Arterial line was placed pre-induction. General endotracheal anesthesia was induced with fentanyl 500 mg, propofol 50 mg and rocuronium 60 mg using standard ASA monitors along with cerebral oximetry, bispectral index (BIS) and transesophageal echocardiography. ACT-guided heparin was administered for anticoagulation prior to aortic cross clamping. Upon initiation of cardiopulmonary bypass, retrograde cold cardioplegia was used to arrest the heart and patient was cooled down to 33.8 ℃. During the coronary anastomoses, the cardioplegia line was observed to have high pressures and became partially occluded. An increased amount of sludging and small clots were also observed by the surgeon, which was highly uncommon in the presence of adequate anticoagulation as monitored by the ACT. A review of the patient's electronic medical record (EMR) revealed presence of a cold autoantibody that was not picked up preoperatively. The cold antibody had a wide thermal range from 4 ℃ to 37 ℃ with a high titter. The surgeon immediately administered copious amounts of warm cardioplegia and patient was rewarmed. Aortic cross clamp time was 45 minutes. Patient remained hemodynamically stable throughout the case requiring only minimal pressor support and no significant changes were evidenced in the cerebral oximetry monitor or urine. He was transferred intubated to cardiac ICU on low dose epinephrine and milrinone.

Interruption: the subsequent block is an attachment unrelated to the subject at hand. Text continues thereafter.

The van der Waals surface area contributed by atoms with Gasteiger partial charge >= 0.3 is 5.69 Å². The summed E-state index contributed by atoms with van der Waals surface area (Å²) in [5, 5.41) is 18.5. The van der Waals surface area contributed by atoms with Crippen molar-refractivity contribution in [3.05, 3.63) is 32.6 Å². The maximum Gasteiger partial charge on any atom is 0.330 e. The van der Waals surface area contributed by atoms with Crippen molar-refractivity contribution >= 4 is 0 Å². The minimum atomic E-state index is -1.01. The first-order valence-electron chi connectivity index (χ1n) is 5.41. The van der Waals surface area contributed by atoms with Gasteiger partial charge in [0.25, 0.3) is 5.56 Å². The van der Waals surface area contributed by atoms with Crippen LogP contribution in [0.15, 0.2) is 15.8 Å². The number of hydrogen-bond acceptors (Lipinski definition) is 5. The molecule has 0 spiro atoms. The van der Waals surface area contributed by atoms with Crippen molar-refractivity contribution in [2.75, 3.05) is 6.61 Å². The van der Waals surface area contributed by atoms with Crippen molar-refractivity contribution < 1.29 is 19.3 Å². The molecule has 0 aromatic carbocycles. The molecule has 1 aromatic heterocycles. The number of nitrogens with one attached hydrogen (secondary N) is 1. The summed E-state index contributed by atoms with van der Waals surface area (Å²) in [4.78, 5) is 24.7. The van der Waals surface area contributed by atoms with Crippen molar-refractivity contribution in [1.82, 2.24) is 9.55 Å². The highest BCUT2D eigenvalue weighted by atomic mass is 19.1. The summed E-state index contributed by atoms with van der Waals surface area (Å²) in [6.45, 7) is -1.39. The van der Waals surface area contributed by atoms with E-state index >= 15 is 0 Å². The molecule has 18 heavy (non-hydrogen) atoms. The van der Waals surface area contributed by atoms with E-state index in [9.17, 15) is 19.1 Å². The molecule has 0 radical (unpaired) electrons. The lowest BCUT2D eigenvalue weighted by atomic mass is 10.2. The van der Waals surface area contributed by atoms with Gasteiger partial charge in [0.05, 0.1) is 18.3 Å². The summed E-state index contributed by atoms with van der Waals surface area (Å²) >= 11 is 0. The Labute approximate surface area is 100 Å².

Patient was weaned from mechanical ventilation and extubated uneventfully three hours postoperatively. Post-extubation, patient was found to have acute onset left sided hemiplegia with non-fluent aphasia. An emergent CT scan of the head showed multifocal white matter hypodensities with no significant acute changes. All the routine postoperative laboratory findings including electrolytes, ECG and a repeat CT scan of head were found to be normal. Patient recovered to his baseline neurologic status within 36-48 hours postoperatively. He was eventually discharged to follow standard cardiac rehabilitation after being cleared by speech therapist, physical and occupational therapies.